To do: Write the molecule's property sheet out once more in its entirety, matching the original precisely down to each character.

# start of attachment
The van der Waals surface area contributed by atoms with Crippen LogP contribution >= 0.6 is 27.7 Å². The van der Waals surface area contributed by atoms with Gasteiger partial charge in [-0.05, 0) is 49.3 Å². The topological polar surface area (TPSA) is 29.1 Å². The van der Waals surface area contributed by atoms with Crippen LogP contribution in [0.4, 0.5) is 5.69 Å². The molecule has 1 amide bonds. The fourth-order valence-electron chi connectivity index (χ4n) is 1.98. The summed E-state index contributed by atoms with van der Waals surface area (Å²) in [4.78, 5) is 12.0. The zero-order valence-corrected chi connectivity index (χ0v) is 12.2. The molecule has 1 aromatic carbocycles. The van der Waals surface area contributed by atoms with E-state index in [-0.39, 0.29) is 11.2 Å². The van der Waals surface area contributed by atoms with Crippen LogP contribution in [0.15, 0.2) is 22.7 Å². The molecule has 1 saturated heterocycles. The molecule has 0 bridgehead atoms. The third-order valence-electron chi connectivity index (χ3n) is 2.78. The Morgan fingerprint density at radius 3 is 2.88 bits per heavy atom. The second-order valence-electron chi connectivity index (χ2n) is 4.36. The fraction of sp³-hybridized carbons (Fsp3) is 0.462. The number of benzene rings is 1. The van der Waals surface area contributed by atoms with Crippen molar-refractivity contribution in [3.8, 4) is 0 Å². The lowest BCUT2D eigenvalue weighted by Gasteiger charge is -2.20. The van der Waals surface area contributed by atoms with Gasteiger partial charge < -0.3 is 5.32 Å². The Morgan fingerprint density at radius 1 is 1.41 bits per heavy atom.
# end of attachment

The van der Waals surface area contributed by atoms with Crippen LogP contribution >= 0.6 is 27.7 Å². The van der Waals surface area contributed by atoms with Gasteiger partial charge in [-0.05, 0) is 49.3 Å². The topological polar surface area (TPSA) is 29.1 Å². The van der Waals surface area contributed by atoms with Crippen LogP contribution in [0.4, 0.5) is 5.69 Å². The molecule has 1 amide bonds. The fourth-order valence-electron chi connectivity index (χ4n) is 1.98. The summed E-state index contributed by atoms with van der Waals surface area (Å²) in [4.78, 5) is 12.0. The zero-order valence-corrected chi connectivity index (χ0v) is 12.2. The molecule has 1 aromatic carbocycles. The van der Waals surface area contributed by atoms with E-state index in [-0.39, 0.29) is 11.2 Å². The van der Waals surface area contributed by atoms with Crippen LogP contribution in [0.15, 0.2) is 22.7 Å². The molecule has 1 saturated heterocycles. The molecule has 0 bridgehead atoms. The third-order valence-electron chi connectivity index (χ3n) is 2.78. The Morgan fingerprint density at radius 3 is 2.88 bits per heavy atom. The second-order valence-electron chi connectivity index (χ2n) is 4.36. The fraction of sp³-hybridized carbons (Fsp3) is 0.462. The number of benzene rings is 1. The van der Waals surface area contributed by atoms with Crippen molar-refractivity contribution in [3.8, 4) is 0 Å². The lowest BCUT2D eigenvalue weighted by Gasteiger charge is -2.20. The van der Waals surface area contributed by atoms with Gasteiger partial charge < -0.3 is 5.32 Å². The Morgan fingerprint density at radius 1 is 1.41 bits per heavy atom.